In a private meeting with the University of North Carolina at Chapel Hill Board of Governors last week, Chancellor Holden Thorp announced his intention to relinquish his chancellorship of the oldest public university in the United States. In the four years he has led the school, it has been subject of a number of controversies including academic fraud scandals, financial improprieties committed by fundraisers, and questions about how it treats its athletes.
Thorp became Chancellor after many years teaching and heading up the school’s Chemistry department, and he anticipates returning to this position after he steps down from his post next year. Although the members of the Board of Governors expressed their support for how he has led the school during his tenure, Thorp said in an interview next week that he felt this was a good time to leave the position. He stressed that the choice was his and that no pressure to resign was applied by the board members or any other university leaders.
Although marred by controversy, Thorp’s leadership was also credited with quite a few notable successes, including his ability to draw research funding to the school. His ability to attract more than $750 million in research funding last year placed UNC-Chapel Hill among the ranks of the top public research universities in the country. But those steps were marred by a seemingly-neverending series of problems:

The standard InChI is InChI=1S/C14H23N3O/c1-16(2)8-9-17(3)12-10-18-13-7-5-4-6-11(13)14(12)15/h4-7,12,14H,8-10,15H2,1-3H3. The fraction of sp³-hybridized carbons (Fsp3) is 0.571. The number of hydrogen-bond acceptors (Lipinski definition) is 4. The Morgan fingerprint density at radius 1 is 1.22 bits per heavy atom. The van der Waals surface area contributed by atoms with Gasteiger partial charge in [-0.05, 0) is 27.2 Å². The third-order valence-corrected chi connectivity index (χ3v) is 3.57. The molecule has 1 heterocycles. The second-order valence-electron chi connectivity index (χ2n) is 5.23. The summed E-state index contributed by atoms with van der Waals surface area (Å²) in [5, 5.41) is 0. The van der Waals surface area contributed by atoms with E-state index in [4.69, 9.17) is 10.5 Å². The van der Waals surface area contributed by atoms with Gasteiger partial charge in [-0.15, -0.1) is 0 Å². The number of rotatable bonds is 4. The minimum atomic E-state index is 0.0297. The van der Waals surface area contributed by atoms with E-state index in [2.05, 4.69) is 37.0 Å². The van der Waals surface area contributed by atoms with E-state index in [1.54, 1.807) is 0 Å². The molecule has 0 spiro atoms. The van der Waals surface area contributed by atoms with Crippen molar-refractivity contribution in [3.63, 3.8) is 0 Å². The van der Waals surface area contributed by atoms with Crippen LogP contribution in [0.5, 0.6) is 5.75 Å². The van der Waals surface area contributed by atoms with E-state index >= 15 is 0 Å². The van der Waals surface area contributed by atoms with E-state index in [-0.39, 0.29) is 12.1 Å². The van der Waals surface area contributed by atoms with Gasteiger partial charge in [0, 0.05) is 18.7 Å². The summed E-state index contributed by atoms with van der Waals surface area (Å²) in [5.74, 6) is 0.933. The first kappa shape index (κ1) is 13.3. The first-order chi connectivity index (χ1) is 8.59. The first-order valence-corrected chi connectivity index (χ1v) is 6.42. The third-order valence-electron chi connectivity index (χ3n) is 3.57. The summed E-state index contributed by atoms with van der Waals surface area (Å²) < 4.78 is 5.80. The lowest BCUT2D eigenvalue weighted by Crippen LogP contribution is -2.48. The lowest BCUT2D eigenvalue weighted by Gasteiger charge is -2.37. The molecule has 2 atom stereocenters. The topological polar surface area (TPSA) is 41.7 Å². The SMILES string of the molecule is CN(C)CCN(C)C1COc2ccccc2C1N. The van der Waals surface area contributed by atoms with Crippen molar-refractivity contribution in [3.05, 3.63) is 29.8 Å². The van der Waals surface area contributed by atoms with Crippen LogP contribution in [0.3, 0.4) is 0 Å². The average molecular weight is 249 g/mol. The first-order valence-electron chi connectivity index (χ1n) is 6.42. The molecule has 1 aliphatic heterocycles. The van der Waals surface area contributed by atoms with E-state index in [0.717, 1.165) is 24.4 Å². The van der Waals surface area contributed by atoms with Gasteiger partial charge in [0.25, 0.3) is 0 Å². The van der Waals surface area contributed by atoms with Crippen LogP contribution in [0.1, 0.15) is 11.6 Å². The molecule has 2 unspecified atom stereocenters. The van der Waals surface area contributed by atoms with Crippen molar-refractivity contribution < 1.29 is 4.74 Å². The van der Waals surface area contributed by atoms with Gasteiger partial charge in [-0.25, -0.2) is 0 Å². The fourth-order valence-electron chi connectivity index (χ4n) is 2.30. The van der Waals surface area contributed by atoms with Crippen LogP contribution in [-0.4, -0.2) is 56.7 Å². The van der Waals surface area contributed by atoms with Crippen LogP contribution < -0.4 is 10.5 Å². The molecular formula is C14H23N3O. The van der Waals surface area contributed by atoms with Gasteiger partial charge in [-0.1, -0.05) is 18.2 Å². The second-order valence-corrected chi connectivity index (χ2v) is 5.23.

In the latest black eye for the university in a two-year series of scandals, the mother of former Tar Heels basketball star Tyler Hansbrough and top university fundraiser Matt Kupec resigned their development jobs last week under suspicion of improper travel spending. An internal audit Thorp launched is checking whether the pair used money from donors to travel to cities where Tami Hansbrough’s younger son Ben was playing basketball for Notre Dame.
The school also found themselves in hot water over the publication of the transcript of former UNC football player Julius Peppers. The transcript was made public on the school website, and privacy issues regarding its publication were joined by questions about the lack of academic rigor in degree programs pursued by UNC’s student-athletes. Peppers’ schedule was filled with courses from the school’s African and Afro-American Studies Department, including four independent study courses.
UNC-Chapel Hill is currently dealing with the fallout from a one-year athletic ban imposed by the NCAA, including the loss of 15 athletic scholarships for its football program.
Further digging revealed that between 2007 and 2011, more than 50 courses in the university’s Department of African and Afro-American Studies — about 9 percent of all courses in that time — featured instructors who didn’t teach, grades that were changed, and faculty signatures faked on grade rolls. Many of the students taking no-show or lightly monitored independent studies courses offered by the department were football players.